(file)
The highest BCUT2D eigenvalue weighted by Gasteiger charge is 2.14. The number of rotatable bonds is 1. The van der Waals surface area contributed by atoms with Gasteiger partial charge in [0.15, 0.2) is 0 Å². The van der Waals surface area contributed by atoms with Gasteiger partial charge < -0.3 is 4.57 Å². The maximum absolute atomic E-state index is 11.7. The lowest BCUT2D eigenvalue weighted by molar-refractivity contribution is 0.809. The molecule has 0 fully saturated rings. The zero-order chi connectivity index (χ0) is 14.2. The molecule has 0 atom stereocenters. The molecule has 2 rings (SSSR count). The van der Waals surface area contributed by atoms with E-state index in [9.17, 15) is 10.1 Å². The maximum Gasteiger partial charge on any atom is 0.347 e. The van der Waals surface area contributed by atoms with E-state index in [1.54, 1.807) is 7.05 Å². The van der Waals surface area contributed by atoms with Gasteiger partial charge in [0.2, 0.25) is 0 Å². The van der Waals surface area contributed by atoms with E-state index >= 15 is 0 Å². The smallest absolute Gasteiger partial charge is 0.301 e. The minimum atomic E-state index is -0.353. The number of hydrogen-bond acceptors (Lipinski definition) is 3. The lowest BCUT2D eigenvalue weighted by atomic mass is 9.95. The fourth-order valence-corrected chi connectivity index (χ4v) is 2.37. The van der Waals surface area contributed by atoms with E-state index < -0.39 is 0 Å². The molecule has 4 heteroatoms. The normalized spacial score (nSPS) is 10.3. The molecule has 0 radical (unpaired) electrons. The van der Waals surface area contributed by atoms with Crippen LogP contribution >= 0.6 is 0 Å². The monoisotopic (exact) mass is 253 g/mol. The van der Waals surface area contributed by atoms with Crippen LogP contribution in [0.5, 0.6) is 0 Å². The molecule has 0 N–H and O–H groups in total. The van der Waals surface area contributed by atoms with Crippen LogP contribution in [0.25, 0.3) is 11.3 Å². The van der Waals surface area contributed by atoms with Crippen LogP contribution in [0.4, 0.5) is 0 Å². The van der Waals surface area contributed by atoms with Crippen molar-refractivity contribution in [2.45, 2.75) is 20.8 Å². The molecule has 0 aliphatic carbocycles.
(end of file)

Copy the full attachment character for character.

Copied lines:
The highest BCUT2D eigenvalue weighted by Gasteiger charge is 2.14. The number of rotatable bonds is 1. The van der Waals surface area contributed by atoms with Gasteiger partial charge in [0.15, 0.2) is 0 Å². The van der Waals surface area contributed by atoms with Gasteiger partial charge < -0.3 is 4.57 Å². The maximum absolute atomic E-state index is 11.7. The lowest BCUT2D eigenvalue weighted by molar-refractivity contribution is 0.809. The molecule has 0 fully saturated rings. The zero-order chi connectivity index (χ0) is 14.2. The molecule has 0 atom stereocenters. The molecule has 2 rings (SSSR count). The van der Waals surface area contributed by atoms with E-state index in [9.17, 15) is 10.1 Å². The maximum Gasteiger partial charge on any atom is 0.347 e. The van der Waals surface area contributed by atoms with E-state index in [1.54, 1.807) is 7.05 Å². The van der Waals surface area contributed by atoms with Gasteiger partial charge in [0.2, 0.25) is 0 Å². The van der Waals surface area contributed by atoms with E-state index >= 15 is 0 Å². The smallest absolute Gasteiger partial charge is 0.301 e. The minimum atomic E-state index is -0.353. The number of hydrogen-bond acceptors (Lipinski definition) is 3. The lowest BCUT2D eigenvalue weighted by atomic mass is 9.95. The fourth-order valence-corrected chi connectivity index (χ4v) is 2.37. The van der Waals surface area contributed by atoms with E-state index < -0.39 is 0 Å². The molecule has 4 heteroatoms. The normalized spacial score (nSPS) is 10.3. The molecule has 0 radical (unpaired) electrons. The van der Waals surface area contributed by atoms with Crippen LogP contribution >= 0.6 is 0 Å². The monoisotopic (exact) mass is 253 g/mol. The van der Waals surface area contributed by atoms with Crippen LogP contribution in [0.5, 0.6) is 0 Å². The molecule has 0 N–H and O–H groups in total. The van der Waals surface area contributed by atoms with Crippen LogP contribution in [0.25, 0.3) is 11.3 Å². The van der Waals surface area contributed by atoms with Crippen LogP contribution in [0.4, 0.5) is 0 Å². The van der Waals surface area contributed by atoms with Crippen molar-refractivity contribution in [2.45, 2.75) is 20.8 Å². The molecule has 0 aliphatic carbocycles.